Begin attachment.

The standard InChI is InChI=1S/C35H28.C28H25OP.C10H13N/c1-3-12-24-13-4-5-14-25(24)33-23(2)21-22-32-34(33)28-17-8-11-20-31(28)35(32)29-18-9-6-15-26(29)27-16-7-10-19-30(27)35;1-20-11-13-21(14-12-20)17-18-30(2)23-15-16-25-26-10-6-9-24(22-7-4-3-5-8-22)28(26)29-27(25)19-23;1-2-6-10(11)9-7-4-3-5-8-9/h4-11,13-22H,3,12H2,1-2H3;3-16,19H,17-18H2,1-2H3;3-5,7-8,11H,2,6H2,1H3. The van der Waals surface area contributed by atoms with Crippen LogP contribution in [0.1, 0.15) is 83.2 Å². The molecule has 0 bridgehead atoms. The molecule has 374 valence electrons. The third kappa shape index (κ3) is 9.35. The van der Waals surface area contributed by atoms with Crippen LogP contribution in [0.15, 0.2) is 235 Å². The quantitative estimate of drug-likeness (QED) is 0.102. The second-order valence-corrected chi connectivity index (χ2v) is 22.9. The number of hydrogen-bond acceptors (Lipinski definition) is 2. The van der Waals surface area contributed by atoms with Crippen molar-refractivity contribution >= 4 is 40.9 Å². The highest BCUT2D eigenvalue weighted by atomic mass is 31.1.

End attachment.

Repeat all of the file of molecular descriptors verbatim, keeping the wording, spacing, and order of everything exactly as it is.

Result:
The standard InChI is InChI=1S/C35H28.C28H25OP.C10H13N/c1-3-12-24-13-4-5-14-25(24)33-23(2)21-22-32-34(33)28-17-8-11-20-31(28)35(32)29-18-9-6-15-26(29)27-16-7-10-19-30(27)35;1-20-11-13-21(14-12-20)17-18-30(2)23-15-16-25-26-10-6-9-24(22-7-4-3-5-8-22)28(26)29-27(25)19-23;1-2-6-10(11)9-7-4-3-5-8-9/h4-11,13-22H,3,12H2,1-2H3;3-16,19H,17-18H2,1-2H3;3-5,7-8,11H,2,6H2,1H3. The van der Waals surface area contributed by atoms with Crippen LogP contribution in [0.1, 0.15) is 83.2 Å². The molecule has 0 bridgehead atoms. The molecule has 374 valence electrons. The third kappa shape index (κ3) is 9.35. The van der Waals surface area contributed by atoms with Crippen LogP contribution in [0.15, 0.2) is 235 Å². The quantitative estimate of drug-likeness (QED) is 0.102. The second-order valence-corrected chi connectivity index (χ2v) is 22.9. The number of hydrogen-bond acceptors (Lipinski definition) is 2. The van der Waals surface area contributed by atoms with Crippen molar-refractivity contribution >= 4 is 40.9 Å². The highest BCUT2D eigenvalue weighted by atomic mass is 31.1.